B.C. may have to adjust COVID-19 strategy to get more visitors into long term care homes | iNFOnews | Thompson-Okanagan's News Source

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B.C. may have to adjust COVID-19 strategy to get more visitors into long term care homes

B.C. Seniors Advocate Isobel Mackenzie
Image Credit: FACEBOOK/BC Government
November 03, 2020 - 12:15 PM

Provincial Health Officer Dr. Bonnie Henry has fought COVID-19 by ordering province-wide restrictions. Even in light of the disproportionate spread in the disease in the Fraser Health region she's refused calls to regionalize some of her orders.

Seniors Advocate Isobel Mackenzie argued that needs to change in order to open up long term care homes to more visitors.

“If, over the longer term, we are going to see regional eruptions of cases that are going to inform our province-wide policy, we are never going to get to the point where we’re going to allow additional people to visit,” Mackenzie said during a press briefing today, Nov. 3, to talk about the results of a survey of residents and family members.

Her report summarizes the responses of more than 13,000 people who were mostly residents in long term care homes or family members and was meant to determine how they’ve been affected by Dr. Henry’s banning of most visitors to care homes nine months ago.

Often that meant someone who used to visit three times a week, for example, has not seen their loved one for nine months and may not see them again before they die.

Her report carried three recommendations.

READ MORE: B.C.'s seniors advocate calls on province to make family members of longer-term care residents essential

The first requires no change in provincial policy. That is to make sure there is one essential visitor for each resident.

That is happening now for most residents who are allowed one visitor but those visits are confined to one family member, often in a common area of the facility. The majority of those visits are once a week and half are for only 30 minutes.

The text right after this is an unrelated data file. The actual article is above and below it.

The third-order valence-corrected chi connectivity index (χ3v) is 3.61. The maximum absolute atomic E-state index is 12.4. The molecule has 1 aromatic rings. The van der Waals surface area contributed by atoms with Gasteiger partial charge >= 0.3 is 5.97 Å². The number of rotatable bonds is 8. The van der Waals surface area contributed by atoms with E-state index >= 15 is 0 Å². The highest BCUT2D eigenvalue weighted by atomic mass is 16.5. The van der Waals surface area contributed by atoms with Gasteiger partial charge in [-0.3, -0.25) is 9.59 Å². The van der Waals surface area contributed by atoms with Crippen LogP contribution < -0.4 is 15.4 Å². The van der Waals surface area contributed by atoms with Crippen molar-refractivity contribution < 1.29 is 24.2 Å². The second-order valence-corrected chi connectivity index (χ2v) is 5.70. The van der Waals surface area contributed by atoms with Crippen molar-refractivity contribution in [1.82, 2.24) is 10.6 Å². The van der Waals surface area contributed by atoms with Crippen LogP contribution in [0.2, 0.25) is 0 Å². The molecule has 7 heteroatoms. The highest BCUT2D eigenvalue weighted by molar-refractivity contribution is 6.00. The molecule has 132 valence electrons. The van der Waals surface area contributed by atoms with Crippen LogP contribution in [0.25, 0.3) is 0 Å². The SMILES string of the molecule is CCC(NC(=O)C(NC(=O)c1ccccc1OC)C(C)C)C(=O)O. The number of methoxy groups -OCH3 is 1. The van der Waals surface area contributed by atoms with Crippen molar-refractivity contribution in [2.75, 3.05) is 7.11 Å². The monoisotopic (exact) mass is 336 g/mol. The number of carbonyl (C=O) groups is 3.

Increasing the frequency of those visits does not increase the risk of staff or residents getting COVID-19 because those people are already going into the homes.

Moving them into private rooms would allow for longer visits and less time from staff who now have to move residents in and out of visiting areas and take all the safety precautions which is very time consuming to overburdened staff, Mackenzie said.

And, she noted, there have been no recorded cases of COVID-19 being brought into a long term care home by a visitor.

The second recommendation, however, does increase the risk because it calls for more than one visitor to be allowed in. The number would depend on family dynamics and may mean, for example, one child visiting during one month and another child the next month.

Given the dramatic surge in cases in the Fraser Health region – including outbreaks in care homes – allowing more visitors is a change Dr. Henry may be reluctant to make, Mackenzie suggested.

That’s not totally unprecedented as elective surgeries were cancelled early in the pandemic to free up space in certain hospitals and care homes are locked down on an individual basis if there’s an outbreak, she noted.

Therefore, she argued, rules may need to be different in different regions.

“We need to contemplate that,” Mackenzie said. “We have taken a provincial approach to managing the pandemic and we all have to agree we’ve managed this pandemic relatively well.”

The residents in the homes know they are at risk but also know that they are nearing the end of their lives and want to spend quality time with loved ones. Many are in the last year of their lives and have already gone nine months without seeing many of their family members.

“We are not protecting these people from dying,” she said, noting that while 151 residents of care homes have died of COVID-19, about 4,500 have died from other causes during the same time.

In the meantime, without family to visit, their health seems to be deteriorating. The use of antipsychotic drugs has increased seven per cent since the lockdown was imposed.

In addition, 50 per cent of those who responded to the survey felt their loved ones had declined physically, mentally and/or emotionally after they first got to see them three or four months into the lockdown.

Normally, over that period of time, only 25 per cent of residents would show such a decline from natural causes, she said.

The third recommendation was to form an association that will give a voice to family members who are currently left out of the decision making process.

Mackenzie will meet with government representatives and health officers next week to push for her recommendations to be implemented.

If the response is not positive on all three fronts, she’s willing to use the resources of her office to help pull the many voices of family members and residents together.


To contact a reporter for this story, email Rob Munro or call 250-808-0143 or email the editor. You can also submit photos, videos or news tips to the newsroom and be entered to win a monthly prize draw.

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